Women in law enforcement have made great strides over the past 30 years, but challenges remain.
Christina Nocito, 42, a mother and grandmother, is one of the newest hires by the New London Police Department.
Waterford police recently promoted Patrol Sgt. Nicole VanOverloop to lieutenant, the first woman to attain the rank in the department.
"In corrections, there's no gun strapped to our waists," says Correctional Lt. Elizabeth Wagner. "We are on the floor with (prisoners) all day long. We trust each other to protect each other. When we say, 'I have your back,' we mean it. It's a trust factor."
Investigator Jean Cavanaugh's work is heartbreaking, but rewarding. She is a member of a regional multi-disciplinary team of professionals that collaborates on child sexual assault cases. She is a certified forensic interviewer and is sometimes called by other police agencies to conduct the neutral and specific interviews required when children say they have been sexually assaulted.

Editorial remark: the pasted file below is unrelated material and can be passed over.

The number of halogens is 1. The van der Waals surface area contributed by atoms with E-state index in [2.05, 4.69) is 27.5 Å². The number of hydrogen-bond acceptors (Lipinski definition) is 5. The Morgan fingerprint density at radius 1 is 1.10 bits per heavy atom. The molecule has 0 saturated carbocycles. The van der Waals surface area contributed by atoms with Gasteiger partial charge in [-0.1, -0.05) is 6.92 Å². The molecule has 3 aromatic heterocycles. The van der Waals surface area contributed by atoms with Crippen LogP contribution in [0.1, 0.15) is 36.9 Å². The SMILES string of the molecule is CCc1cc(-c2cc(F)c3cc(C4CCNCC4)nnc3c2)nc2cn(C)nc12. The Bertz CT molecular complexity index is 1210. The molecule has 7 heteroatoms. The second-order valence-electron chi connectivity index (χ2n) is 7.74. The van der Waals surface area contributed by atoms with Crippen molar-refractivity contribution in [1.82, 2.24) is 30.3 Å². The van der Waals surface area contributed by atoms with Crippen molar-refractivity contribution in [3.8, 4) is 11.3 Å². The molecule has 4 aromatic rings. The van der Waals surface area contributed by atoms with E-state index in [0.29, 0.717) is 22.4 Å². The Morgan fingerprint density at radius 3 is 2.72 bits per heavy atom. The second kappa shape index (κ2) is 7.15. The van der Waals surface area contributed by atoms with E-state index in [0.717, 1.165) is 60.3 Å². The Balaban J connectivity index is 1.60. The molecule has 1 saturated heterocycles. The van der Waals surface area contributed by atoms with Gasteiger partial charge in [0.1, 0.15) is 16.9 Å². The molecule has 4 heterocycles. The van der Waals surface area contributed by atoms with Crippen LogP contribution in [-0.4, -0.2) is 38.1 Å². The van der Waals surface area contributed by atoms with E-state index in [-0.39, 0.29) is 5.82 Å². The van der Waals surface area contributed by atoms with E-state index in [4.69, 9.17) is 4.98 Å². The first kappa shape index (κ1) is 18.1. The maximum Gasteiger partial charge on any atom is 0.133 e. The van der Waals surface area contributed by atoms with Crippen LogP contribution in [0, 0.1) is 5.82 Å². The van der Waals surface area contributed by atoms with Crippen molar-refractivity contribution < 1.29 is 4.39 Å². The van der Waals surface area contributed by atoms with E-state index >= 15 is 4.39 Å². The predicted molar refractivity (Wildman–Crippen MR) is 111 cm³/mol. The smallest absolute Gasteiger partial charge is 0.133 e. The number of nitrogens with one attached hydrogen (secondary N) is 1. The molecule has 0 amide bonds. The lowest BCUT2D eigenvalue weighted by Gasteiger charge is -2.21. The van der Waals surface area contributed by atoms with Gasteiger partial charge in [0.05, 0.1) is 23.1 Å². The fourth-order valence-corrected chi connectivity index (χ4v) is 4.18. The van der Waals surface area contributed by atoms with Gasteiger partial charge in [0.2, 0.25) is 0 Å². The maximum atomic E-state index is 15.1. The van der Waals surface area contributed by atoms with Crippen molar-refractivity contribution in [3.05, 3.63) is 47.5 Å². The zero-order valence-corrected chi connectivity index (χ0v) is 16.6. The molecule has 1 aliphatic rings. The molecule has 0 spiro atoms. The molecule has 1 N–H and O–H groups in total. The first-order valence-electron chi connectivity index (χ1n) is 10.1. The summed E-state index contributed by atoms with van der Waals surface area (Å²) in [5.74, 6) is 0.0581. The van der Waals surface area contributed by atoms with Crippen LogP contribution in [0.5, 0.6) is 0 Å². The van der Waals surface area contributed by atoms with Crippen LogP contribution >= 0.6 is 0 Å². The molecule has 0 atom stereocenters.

Judicial Marshal Sgt. Melissa A. Roode realized how important her job was during her first month at work, when a prisoner tried to hurt himself at the Norwich courthouse.
You either have to keep up with Groton Town Police detective Heather Beauchamp or move out of her way, says the head of the region's cold case task force.
"Don't mistake my kindness for weakness," says Deana Nott, a 5-foot-3-inch dynamo who will shake hands with a suspect two minutes after a scuffle, and regularly feeds and clothes the down-and-out.